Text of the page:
Tag Archives: rishtan

Alisher Nazirov (Master Ceramist from Rishtan)

Alisher Nazirov

Alisher Nazirov is one of Uzbekistan’s most famous ceramists. He works from his studio-cum-workshop in Rishtan, a small town in the verdant Fergana valley, which is virtually an open air museum and visited by ceramic lovers from the world over.

Born in 1958, Alisher began working with ceramics at the tender age of 12, under the tutelage of several ustos or master craftsmen. He learnt to extract the secret ishkor glaze and supplemented his understanding with studies of archaeological finds. It has been his endeavour to restore traditional forms and patterns of Rishtan ceramics while giving free hand to innovation, the hallmark of creativity.

Today, Alisher has a well-recognised style, compositionally rich yet elegant and harmonious. His painting is inspired by direct observations from nature, and this is amply showcased in his designs which depict flowers, branches, trees and pitchers, among other things. His skillful compositions beautifully emphasize the shape of the objects he …

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Rustam Usmanov (Master Ceramist from Rishtan)

Rustam Usmanov

Rustam Usmanov’s art amply reflects the culture of the Fergana valley and the rich ceramic making heritage of Rishtan town, the oldest centre of ceramic art in Central Asia.

The Usmanov family migrated from Russia to Rishtan to add to Rishtan’s rich tradition of pottery. With Rishtan being situated on the Silk Road, the ancient major East-West trade route, it is thought that Rishtan potters may originally have tried to copy Chinese porcelain, despite the necessary kaolin clay not being locally available. This led them to the discovery of the local Rishtan clay, which more than made up for the absence of the kaolin clay. The Rishtan ceramists say their clay is so good that it does not require preliminary processing and exposure time. Adding to the beauty of the Rishtan ceramics is the ishkor glaze which gives Rishtan pottery its brilliant blue-green glaze, bringing alive the colors of the earth and …

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Fergana Valley: Ceramic, Ikat and Shavla

Rustam Usmanov and his wife

I travelled to Rishtan to see the ceramists who did the platters for me last year. It was bitterly cold and Rustam and his wife were very gracious, kept us warm (don’t miss their gorgeous home slippers!) and well fed while we worked on my order. The shavla – porridge version of plov – we had for lunch was delicious and Zahid and I tucked in. We couldn’t say no when Alisher invited us to lunch later so had to eat again! Tough job this!! I am amazed by how much time and effort Rustam and Alisher make for me. They are world renowned ceramists who earn very well doing exhibitions in the US, Europe and Japan and my orders pale in comparison.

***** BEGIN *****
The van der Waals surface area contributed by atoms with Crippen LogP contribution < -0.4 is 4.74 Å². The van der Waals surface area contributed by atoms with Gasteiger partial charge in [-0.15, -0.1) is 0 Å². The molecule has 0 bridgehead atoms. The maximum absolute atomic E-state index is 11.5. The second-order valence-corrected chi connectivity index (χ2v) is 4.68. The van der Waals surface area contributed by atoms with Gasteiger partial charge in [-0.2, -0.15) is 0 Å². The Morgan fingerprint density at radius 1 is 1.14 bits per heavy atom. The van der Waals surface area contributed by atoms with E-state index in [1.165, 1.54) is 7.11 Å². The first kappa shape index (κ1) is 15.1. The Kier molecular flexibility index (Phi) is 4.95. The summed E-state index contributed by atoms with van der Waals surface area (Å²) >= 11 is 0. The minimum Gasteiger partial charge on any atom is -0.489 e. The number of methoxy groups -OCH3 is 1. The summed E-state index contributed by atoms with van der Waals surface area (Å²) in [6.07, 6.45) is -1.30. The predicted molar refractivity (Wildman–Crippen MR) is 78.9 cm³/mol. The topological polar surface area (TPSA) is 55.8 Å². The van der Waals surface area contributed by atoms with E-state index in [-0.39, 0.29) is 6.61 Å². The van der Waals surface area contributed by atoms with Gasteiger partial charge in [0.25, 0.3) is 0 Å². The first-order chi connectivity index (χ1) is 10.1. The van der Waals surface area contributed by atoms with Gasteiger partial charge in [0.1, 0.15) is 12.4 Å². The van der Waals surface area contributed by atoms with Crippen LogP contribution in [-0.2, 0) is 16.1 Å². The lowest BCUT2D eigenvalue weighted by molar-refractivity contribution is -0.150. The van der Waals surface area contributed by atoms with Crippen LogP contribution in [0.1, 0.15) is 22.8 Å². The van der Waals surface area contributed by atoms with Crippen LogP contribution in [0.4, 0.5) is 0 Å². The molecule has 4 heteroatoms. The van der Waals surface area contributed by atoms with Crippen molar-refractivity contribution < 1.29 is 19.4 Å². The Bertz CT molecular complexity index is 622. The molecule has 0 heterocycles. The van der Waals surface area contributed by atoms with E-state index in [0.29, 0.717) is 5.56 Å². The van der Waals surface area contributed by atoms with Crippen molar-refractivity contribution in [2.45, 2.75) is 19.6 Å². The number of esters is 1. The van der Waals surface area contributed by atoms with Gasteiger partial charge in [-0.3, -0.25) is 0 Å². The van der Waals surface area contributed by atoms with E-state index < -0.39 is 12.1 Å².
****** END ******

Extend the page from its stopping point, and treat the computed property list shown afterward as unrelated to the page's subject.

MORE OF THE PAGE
The discussion at lunch moved to the size of the Indian market and the buying power of the middle class, all quite surprising to them and Alisher in …

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Strange things happen sometimes…

RainTree Carpets

On the 3rd day of the exhibition I didn’t get a chance to answer my phone and when I did check there were 9 missed calls! Oh no – someone was lost and I was going to need to get them to Raintree. Nothing could be worse. I have difficulty with spatial awareness, the kind that means if I have to drive anywhere my husband draws me a simple map which I have to turn in the direction of travel in order to read. (Like from London to the Mars office in Waltham in the UK –  for those who don’t know it’s straight up one road!) When I did return the call, I spoke to someone who was visiting from abroad and who had heard about us having ‘unusual things’ through an acquaintance. He came, he saw, he bought. Three gorgeous carpets – an Iranian Gabbeh, a northwest Persian …

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Day 3: Fergana to Rishton

Rishton Master Ceramist

Rishton is the home to the craft of ceramics. An hour’s drive from Fergana, it’s a rather well-to-do town on the Tajik border. Ceramics made in this town find their way to all other cities in Uzbekistan. There are an estimated 300 practicing ceramists in Rishton. The red clay in this region forms the base for the stunning ceramic platters, pots and other decorative objects.

We spent the day with two master ceramists in their studios. After the initial “what-are-these-two-girls-doing-here?” look on their faces (the standard response we get everywhere), they warmed up and took us through their workshops, their firing kilns and even their private museums. They fed us well (delicious pumpkin samosas, dried apricots, fresh bread, copious amounts of tea and coffee). All artisans we’ve met so far were incredibly nice, warm people with no hint of arrogance. They love their craft and they shared every bit of …

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  • Welcome to Arastan

    Arastan was an online store that curated rare and handpicked treasures from exotic bazaars along the ancient silk route. Unfortunately we ceased trading in early 2014.

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